• Consequences: If this is a first write-up, let them know what will happen if this happens again. If this is a second write-up, escalate the consequence and reset that next consequence if there’s a third incident.
  • Signatures: Both you and the employee need to sign the document, acknowledging that it was received and they understand what happens next.

Steps to writing up an employee

Here’s a step-by-step guide on how to give an employee a write-up at work.

1. Gather information 

The first step is to collect all related details and evidence around the issue before initiating the write-up process. This may involve asking other employees some questions to clarify all of the details, watching security tapes, or talking with customers.

2. Document the incident

Now it’s time to sit down and write it all out. Just state the facts, and leave any subjective thoughts out of it if you can.

3. Schedule a meeting 

Once you have the write-up typed out, schedule a meeting with the employee to deliver it. Try and arrange for a time at the end of their shift so they’re able to take some time to decompress. 

4. Deliver the write up

Here’s the hardest part—deliver the write-up. Make sure you’re in a private location and lead with empathy if you can. Focus on giving constructive feedback and solutions, and don’t make it personal. Show them that you want to help them; not punish them.

5. Open up a dialogue

Review the write-up and then give them space to talk. It’s important to hear them out and allow them to ask questions. Feeling listened to can help them feel valued.

6. Get a signature

The last step of the meeting should be to get a signature saying they read the write-up and understand the next steps.

7. File the write up

Keep a copy of the document in the employee’s file. You can also provide a copy to the employee if they want to review things after some time to think.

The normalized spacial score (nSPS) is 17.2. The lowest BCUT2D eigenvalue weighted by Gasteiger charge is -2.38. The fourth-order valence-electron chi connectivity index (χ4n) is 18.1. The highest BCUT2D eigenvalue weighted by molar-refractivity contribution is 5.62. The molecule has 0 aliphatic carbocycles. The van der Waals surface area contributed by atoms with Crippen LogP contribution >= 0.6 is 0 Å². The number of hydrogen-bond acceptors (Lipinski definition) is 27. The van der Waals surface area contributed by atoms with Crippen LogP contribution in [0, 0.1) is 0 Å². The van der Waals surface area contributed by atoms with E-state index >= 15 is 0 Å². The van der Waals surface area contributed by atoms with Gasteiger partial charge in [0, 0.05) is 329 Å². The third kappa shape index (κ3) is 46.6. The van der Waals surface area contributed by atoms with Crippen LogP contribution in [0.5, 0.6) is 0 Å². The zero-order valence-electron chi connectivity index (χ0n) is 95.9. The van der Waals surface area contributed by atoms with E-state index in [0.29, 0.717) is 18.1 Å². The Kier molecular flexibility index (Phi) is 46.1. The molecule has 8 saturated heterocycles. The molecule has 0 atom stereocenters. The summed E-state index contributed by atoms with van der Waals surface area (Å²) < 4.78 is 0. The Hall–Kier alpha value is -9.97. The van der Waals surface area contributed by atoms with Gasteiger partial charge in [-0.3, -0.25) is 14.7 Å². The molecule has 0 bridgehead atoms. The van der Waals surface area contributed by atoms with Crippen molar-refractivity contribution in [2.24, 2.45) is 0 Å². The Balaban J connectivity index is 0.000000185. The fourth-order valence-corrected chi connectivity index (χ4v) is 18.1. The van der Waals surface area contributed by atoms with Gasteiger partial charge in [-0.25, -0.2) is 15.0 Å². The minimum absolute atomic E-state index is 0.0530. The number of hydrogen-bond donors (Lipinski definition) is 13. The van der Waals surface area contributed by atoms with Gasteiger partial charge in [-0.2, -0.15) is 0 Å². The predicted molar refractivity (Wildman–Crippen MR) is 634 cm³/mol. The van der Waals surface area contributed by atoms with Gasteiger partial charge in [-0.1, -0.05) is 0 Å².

8. Follow up

For a little while, keep a closer eye on the employee, making sure you see real change. Offer support and resources if they need it. It’s also good practice to follow up with them after a week or so and ask them how they’re feeling. Keep those lines of communication open so that it’s clear you’re helping your employee stay on track, not micromanaging them.

Being written up at work is never fun. If you can make the process easy and remind your employee that it isn’t a punishment, just a correction, you can both leave these difficult conversations on the same page and with the same goal—to make the workplace a great place to be.

Need help with write-ups at work?

Homebase not only offers help with compliance and HR issues but can also keep those signed write-ups for safekeeping. Start today for free. 

Written up at work FAQs

Can an employee refuse to sign a write-up?

Yes, an employee can refuse to sign a write-up, but that doesn’t mean the write-up isn’t valid. The signature is just to say they received it. You can note on the document that your employee refused to sign.

Can an employee respond or dispute the details in a write-up?

Yes, an employee can respond and dispute the details. When you deliver a write-up, you should give your employee an opportunity to give an explanation or perspective. It’s important to hear them out and record anything they feel is relevant.